Shortly before his death my father confessed to me that we had narrowly missed being killed by a V2. A few months after my birth in 1944, he had been obliged (in order to avoid 'germs on the buses') to wheel my pram from home in Hendon, North London, to Kilburn where my grandparents lived. On his return journey, through what is sometimes called West Hampstead, he was stunned by an enormous explosion and on recovery of his senses was alarmed to find that the pram was missing. He located it within a nearby shop doorway, on its side and a bit scuffed, but with clear signs of the surviving occupant. He decided that--on a 'need to know' basis--the incident was one that we (and he could rely on me) would keep to ourselves. However he had always looked for traces of mental delinquency induced by the blast, and he thought he had found them in my quite inexplicable and early determination to be an archaeologist, a career that in the early 1950's was a by-word for exclusivity, little chance of fulfilment, and no money.
My grandfather was a vehicle mechanic who had settled in London after serving in the First World War. He was immensely lucky to have survived First and Third Ypres with the Duke of Cornwall's Light Infantry, although he was left with his body full of 'bits' that as a little boy, I'm afraid, I liked to feel. From his youth he had collected flints on Blackheath near Wonersh, Surrey where he was born, and one of these, an extraordinarily beautiful barbed and tanged arrowhead, fascinated me. From the age of eight I was determined upon two things: to be a test pilot and to be an archaeologist. I was told that the former was impossible due to defective eyesight, and the latter was wildly inadvisable.
A short stay in the summer of 1956 with a great aunt in North Cerney, near Cirencester, Glos., brought me away from NW London into the countryside and to a locality full of archaeology. What brilliance that an eleven year-old boy, whom nobody knew, was immediately accepted as a volunteer on a real dig, designed to trace the course of the Roman Ermine Street through the town. After Corinium I went to work on excavations whenever I could. I excavated with the London and Middlesex Archaeological Society on a number of sites run by Philip Suggett and John Kent along Grims Dyke. I took part in excavations run by Desmond Collins at Moor Park in search of a possible Mesolithic occupation. By 1961 I was working at Fishbourne for Barry Cunliffe and in 1963 worked at the Neolithic causewayed enclosure site directed by Reay Robertson Mackay at Staines (cycling every day along a route from Harrow that would now probably mean certain death). By 1963 I had a complete archaeological 'kit' of camera, prismatic compass, trowel, tapes, foldable entrenching tool, etc. and an expanding library.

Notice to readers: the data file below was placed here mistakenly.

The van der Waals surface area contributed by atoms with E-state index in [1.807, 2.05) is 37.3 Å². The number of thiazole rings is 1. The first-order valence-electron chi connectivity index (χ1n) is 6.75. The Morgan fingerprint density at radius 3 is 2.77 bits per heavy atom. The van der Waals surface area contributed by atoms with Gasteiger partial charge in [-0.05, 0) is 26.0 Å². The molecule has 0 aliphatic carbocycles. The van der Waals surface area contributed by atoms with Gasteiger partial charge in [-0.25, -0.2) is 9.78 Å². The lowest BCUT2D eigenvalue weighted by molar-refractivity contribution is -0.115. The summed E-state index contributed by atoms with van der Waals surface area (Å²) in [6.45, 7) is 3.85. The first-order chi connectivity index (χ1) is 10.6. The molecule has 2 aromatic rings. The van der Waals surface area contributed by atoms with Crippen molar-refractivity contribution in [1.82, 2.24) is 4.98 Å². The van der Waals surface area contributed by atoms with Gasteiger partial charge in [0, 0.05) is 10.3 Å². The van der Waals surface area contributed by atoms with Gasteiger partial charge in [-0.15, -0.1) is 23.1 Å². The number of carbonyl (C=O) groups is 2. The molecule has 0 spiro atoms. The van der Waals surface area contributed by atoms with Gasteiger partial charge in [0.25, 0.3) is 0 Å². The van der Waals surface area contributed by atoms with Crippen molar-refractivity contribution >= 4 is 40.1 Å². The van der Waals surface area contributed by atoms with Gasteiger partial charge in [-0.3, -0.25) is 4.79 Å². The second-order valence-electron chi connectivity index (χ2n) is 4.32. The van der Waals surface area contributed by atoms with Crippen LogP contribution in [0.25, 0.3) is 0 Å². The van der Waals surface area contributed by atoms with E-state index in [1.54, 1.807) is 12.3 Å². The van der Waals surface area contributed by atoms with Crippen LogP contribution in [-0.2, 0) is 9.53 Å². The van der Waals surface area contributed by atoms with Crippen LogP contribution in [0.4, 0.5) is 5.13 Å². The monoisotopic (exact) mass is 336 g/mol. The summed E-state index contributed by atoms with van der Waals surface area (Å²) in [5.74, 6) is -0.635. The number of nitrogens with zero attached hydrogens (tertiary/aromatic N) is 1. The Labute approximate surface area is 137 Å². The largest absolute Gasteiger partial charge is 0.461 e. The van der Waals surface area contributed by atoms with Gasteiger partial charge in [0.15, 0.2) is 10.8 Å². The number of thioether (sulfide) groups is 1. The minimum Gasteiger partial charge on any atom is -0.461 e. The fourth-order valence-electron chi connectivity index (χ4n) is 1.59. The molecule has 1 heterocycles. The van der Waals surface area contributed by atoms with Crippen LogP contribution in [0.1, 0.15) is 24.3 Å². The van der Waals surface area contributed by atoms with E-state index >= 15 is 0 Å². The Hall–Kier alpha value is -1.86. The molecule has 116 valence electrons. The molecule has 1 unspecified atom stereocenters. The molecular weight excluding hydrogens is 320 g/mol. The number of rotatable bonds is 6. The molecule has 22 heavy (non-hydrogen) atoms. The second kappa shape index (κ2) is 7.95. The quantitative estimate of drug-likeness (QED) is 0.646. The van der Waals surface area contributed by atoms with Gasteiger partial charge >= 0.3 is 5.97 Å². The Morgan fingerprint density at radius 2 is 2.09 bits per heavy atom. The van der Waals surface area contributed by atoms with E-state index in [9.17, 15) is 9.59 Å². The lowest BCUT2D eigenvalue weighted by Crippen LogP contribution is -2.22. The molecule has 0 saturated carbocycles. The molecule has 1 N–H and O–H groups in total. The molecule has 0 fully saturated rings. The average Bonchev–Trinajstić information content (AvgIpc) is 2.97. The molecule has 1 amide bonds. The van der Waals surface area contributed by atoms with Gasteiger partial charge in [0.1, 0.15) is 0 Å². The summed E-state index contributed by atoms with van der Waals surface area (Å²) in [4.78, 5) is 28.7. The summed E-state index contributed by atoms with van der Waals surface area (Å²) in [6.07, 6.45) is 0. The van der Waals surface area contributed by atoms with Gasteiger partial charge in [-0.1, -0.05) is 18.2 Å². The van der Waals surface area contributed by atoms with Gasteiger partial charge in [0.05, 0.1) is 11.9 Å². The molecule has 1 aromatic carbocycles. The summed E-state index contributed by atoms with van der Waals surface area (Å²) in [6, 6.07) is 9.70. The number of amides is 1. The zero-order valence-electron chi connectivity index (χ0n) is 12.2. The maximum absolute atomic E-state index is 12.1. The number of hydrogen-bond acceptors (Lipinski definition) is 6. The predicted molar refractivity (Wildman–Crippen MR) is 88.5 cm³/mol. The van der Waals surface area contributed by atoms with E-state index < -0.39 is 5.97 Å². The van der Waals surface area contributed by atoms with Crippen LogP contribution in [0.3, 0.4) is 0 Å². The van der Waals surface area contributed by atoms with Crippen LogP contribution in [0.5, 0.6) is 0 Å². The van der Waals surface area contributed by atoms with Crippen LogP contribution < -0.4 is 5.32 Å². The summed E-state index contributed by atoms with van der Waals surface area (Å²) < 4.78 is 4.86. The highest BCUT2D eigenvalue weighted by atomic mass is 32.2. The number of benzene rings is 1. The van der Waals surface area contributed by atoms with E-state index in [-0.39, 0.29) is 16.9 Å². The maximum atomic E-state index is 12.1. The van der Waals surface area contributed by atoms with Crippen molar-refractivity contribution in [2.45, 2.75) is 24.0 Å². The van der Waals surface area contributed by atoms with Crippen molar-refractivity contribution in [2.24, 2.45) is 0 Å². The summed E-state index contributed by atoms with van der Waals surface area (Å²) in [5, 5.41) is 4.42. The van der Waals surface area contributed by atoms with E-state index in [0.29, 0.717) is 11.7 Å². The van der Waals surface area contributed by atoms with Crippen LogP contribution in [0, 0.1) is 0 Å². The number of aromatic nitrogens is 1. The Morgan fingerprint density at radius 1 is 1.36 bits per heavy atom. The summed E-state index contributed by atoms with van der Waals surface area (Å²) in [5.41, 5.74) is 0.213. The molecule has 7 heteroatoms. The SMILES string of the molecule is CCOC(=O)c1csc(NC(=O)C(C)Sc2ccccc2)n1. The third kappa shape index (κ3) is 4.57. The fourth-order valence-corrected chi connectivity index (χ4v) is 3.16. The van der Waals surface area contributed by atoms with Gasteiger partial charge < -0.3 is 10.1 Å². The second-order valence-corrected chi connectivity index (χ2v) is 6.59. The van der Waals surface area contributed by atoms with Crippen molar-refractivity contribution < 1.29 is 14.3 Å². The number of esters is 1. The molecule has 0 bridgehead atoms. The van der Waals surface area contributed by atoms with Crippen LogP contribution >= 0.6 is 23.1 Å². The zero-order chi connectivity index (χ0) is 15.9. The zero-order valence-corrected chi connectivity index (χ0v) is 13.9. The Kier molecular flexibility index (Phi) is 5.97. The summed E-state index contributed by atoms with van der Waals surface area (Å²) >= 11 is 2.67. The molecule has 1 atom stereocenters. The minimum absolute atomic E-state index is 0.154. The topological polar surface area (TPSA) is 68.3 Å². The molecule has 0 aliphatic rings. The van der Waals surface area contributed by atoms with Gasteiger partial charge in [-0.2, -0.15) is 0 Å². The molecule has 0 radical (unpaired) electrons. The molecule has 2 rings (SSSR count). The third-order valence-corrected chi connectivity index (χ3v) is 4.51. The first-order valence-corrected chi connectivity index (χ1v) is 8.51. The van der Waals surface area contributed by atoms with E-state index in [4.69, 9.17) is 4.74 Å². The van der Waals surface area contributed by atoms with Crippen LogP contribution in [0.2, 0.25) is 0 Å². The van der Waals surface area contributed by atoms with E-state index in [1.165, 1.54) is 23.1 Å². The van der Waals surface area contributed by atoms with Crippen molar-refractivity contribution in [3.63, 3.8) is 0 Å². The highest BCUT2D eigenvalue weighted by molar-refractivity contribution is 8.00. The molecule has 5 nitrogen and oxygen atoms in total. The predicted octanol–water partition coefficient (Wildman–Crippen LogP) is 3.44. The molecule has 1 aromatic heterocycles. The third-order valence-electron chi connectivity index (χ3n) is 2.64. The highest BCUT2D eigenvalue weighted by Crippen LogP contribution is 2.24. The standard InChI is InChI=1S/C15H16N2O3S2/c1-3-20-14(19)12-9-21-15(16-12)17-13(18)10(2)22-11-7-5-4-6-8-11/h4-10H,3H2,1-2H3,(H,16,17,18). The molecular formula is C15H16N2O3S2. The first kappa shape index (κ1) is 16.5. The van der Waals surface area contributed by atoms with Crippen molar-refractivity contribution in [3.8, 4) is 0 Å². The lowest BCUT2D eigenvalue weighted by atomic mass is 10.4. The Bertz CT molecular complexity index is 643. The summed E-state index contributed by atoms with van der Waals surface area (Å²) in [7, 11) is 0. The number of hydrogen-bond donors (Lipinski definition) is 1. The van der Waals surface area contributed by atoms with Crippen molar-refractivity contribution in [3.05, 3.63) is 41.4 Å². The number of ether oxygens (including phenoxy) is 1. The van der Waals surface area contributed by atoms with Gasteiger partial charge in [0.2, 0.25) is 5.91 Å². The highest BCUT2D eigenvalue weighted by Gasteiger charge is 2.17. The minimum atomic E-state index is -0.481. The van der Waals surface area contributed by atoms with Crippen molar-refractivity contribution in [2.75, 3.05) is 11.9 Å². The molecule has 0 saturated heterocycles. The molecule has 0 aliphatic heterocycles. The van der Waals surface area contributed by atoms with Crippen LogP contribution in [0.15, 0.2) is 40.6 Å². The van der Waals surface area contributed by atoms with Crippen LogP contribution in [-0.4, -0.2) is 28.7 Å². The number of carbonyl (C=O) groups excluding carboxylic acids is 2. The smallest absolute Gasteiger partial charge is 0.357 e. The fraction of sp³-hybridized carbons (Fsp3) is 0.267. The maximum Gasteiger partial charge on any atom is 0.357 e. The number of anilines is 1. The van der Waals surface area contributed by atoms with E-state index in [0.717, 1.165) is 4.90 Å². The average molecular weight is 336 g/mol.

My school (Harrow County Grammar) was old-fashioned by modern standards with much emphasis on rugger, which I loathed, and on the Combined Cadet Force, in which having at last--at about the age of fifteen--got the message about organisations and other people, I rose to some height. I found (and still do find) 'the military' fascinating as a caste and as an organisation. This led me on to join the Officers' Training Corps at university and ultimately to a TAVR Commission in the Royal Scots. The military 'can do' attitude has had an enormously important impact on my life, and I learnt so much there--riding, skiing, driving, mapping, double entry book-keeping among many other things. However, I never did learn to shoot straight, and any service to my country was always likely to have been vitiated by that shortcoming.
I was interviewed for admission to the University at Cardiff (Richard Atkinson--"Do you read novels, and if so what are your favourites?" RJM--"Yes, P.G. Wodehouse." RJCA--"At last an honest man!") but chose Edinburgh--why, I cannot now recall. Edinburgh was an almighty culture shock in 1963 for someone fostered in the suburbs of London. …